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Energy Update: No Longer REFIT For Purpose

AUTHORs: Garret Farrelly Services: Energy, Natural Resources and Utilities DATE: 27/02/2019

On 4 February 2019, the Minister of Communications, Climate Action and Environment refused a request from the Irish Wind Energy Agency (“IWEA”) to grant an extension to REFIT 2 deadlines.


The Irish Government has since 2009 supported the development of renewable electricity in Ireland through the Renewable Energy Feed-In Tariff (“REFIT”).  The various REFIT schemes (REFIT 1, REFIT 2 and REFIT 3) have provided certainty to Irish renewable energy projects by effectively guaranteeing a minimum ‘floor price’ for a 15 year period.

REFIT 2 was introduced to help onshore wind, hydro and biomass landfill gas technologies contribute to Ireland’s 2020 energy targets.

REFIT 2 has been closed for applications since 31 December 2015.  Projects that applied before that date and which want to avail of REFIT 2 support must meet certain deadlines – in particular, they must be connected to the grid by 31 March 2020.  IWEA proposed a grace period to extend this deadline to 31 December 2020 to facilitate additional renewable energy being added to the Irish grid and to avoid a situation where otherwise viable projects would be abandoned for fear that the deadline might not be met.

The Minister rejected the grace period proposed by IWEA.

What Next?

The Irish Government announced a competitive auction-based successor to REFIT last year – the Renewable Electricity Support Scheme (“RESS”).

A high level design paper outlining the key characteristics of RESS was published in July 2018.  However, since that date there appears to have been very little progress made.  In particular, we have not seen a detailed design paper or confirmation of EU state aid approval.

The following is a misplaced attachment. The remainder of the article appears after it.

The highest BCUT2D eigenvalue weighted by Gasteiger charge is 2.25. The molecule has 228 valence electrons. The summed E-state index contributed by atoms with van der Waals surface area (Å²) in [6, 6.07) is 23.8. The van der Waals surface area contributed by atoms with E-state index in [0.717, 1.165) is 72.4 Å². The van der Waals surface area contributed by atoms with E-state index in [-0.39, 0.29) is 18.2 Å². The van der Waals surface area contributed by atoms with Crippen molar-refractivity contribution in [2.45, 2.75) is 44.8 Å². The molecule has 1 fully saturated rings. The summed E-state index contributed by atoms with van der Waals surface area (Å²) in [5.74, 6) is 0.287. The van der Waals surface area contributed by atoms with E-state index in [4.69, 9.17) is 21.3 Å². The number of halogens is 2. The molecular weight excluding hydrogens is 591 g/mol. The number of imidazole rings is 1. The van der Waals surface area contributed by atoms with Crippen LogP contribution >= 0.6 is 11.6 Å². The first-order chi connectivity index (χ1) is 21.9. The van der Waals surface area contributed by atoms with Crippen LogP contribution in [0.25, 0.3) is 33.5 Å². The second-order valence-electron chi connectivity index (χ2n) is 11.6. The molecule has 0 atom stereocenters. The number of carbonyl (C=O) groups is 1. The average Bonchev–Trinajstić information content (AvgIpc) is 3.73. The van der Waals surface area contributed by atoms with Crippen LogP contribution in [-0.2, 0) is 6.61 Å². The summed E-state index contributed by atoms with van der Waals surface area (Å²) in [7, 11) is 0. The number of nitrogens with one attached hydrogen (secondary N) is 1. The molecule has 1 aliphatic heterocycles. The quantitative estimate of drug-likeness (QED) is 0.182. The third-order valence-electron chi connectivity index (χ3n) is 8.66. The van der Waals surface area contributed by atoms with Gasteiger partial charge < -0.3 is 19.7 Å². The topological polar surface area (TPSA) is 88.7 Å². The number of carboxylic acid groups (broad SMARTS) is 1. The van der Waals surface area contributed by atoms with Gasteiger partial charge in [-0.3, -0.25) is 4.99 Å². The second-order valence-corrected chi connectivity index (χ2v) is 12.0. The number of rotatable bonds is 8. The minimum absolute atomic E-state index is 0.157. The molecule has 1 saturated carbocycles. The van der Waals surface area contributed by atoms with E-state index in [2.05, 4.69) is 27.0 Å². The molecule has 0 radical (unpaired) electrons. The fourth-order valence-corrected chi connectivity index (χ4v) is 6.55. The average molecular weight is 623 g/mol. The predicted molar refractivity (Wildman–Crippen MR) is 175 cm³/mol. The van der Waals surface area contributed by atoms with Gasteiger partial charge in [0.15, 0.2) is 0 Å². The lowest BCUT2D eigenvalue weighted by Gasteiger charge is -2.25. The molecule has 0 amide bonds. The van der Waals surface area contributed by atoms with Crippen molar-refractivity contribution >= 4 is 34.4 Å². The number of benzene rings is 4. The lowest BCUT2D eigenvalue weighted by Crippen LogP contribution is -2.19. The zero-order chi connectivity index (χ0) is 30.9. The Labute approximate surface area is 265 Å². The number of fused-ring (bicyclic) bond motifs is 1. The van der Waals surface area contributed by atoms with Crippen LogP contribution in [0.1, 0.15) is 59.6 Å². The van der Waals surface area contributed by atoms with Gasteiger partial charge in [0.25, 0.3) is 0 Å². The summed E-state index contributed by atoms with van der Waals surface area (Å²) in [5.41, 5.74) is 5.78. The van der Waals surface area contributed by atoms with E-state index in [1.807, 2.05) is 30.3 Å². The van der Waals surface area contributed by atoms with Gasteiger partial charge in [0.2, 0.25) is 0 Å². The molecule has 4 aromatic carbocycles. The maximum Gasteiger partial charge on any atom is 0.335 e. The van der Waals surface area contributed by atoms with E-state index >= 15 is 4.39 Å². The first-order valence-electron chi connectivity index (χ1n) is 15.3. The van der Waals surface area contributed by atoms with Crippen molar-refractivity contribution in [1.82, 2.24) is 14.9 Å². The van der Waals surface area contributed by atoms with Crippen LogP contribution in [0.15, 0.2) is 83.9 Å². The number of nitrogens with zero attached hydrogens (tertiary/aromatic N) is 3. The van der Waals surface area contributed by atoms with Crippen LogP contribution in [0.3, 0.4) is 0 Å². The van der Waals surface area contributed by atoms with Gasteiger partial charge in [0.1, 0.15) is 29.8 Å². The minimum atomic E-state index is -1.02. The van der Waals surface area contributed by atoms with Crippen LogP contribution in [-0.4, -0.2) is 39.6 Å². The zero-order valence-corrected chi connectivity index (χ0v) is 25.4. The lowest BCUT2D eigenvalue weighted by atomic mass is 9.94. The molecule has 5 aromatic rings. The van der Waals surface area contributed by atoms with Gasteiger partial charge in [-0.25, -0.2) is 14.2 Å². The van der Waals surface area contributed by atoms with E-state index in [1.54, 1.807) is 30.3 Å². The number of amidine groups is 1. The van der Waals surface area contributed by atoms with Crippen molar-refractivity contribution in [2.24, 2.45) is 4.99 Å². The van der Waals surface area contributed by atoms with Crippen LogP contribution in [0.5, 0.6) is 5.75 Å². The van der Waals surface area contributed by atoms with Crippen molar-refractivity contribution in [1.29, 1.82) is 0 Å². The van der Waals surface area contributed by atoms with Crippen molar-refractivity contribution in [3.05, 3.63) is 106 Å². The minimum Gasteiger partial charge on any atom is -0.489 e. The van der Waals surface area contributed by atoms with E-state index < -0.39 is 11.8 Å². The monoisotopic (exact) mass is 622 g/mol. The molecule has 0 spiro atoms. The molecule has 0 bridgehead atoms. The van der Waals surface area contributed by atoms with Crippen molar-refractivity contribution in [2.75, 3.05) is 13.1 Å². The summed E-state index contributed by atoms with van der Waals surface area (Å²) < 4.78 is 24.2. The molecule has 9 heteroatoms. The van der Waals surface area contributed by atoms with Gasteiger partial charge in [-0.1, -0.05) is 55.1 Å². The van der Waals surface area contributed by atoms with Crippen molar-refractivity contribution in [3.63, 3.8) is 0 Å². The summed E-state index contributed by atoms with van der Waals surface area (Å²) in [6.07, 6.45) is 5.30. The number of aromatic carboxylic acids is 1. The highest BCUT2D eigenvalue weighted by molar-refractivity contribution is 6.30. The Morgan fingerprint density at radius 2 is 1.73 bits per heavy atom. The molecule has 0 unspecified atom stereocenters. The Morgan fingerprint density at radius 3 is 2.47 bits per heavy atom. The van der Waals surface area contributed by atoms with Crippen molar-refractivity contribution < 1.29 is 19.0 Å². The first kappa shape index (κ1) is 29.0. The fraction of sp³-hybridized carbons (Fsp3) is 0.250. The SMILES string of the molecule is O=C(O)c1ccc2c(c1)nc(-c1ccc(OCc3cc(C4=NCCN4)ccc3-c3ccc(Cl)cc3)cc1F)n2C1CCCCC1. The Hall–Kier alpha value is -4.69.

It seems unlikely in these circumstances that the stated target of holding the first RESS auction in 2019 will be achieved.


It is understandable perhaps that the Irish Government has decided that REFIT is no longer fit for purpose in the context of increasingly lean and subsidy-free energy markets.  However, without RESS in place to pick up where REFIT has left off (and no clear timeline on when RESS will be put in place) it seems inevitable that there will be a regrettable drop-off in Irish renewable energy development.

Corporate PPAs will provide an alternative route to projects falling in between REFIT and RESS but the reality is that the volume of projects facilitated by corporate PPAs will not be close to sufficient to ensure that Ireland reaches its 2020 targets.

As IWEA highlighted when seeking the REFIT grace period, the consequences of this situation are very real – missing our 2020 renewable goals will expose Ireland to significant EU fines.

If you have any questions on REFIT, RESS or any other energy matters please contact Garret FarrellyOwen Collins or your usual Matheson contact in the Energy team.